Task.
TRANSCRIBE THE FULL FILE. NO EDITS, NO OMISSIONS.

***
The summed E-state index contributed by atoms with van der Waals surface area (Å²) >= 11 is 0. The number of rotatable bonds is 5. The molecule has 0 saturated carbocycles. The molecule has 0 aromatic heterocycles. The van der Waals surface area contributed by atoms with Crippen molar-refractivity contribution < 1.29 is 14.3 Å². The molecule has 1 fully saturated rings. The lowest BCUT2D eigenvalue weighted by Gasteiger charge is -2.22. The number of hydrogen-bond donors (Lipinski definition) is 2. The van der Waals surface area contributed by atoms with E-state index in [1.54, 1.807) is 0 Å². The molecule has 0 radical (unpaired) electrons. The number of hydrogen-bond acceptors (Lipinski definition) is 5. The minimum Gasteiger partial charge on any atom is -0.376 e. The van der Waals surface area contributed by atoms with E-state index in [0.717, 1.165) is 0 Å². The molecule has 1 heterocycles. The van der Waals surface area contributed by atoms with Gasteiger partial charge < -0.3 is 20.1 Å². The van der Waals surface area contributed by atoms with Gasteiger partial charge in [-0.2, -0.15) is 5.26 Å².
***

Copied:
The summed E-state index contributed by atoms with van der Waals surface area (Å²) >= 11 is 0. The number of rotatable bonds is 5. The molecule has 0 saturated carbocycles. The molecule has 0 aromatic heterocycles. The van der Waals surface area contributed by atoms with Crippen molar-refractivity contribution < 1.29 is 14.3 Å². The molecule has 1 fully saturated rings. The lowest BCUT2D eigenvalue weighted by Gasteiger charge is -2.22. The number of hydrogen-bond donors (Lipinski definition) is 2. The van der Waals surface area contributed by atoms with E-state index in [1.54, 1.807) is 0 Å². The molecule has 0 radical (unpaired) electrons. The number of hydrogen-bond acceptors (Lipinski definition) is 5. The minimum Gasteiger partial charge on any atom is -0.376 e. The van der Waals surface area contributed by atoms with E-state index in [0.717, 1.165) is 0 Å². The molecule has 1 heterocycles. The van der Waals surface area contributed by atoms with Gasteiger partial charge < -0.3 is 20.1 Å². The van der Waals surface area contributed by atoms with Gasteiger partial charge in [-0.2, -0.15) is 5.26 Å².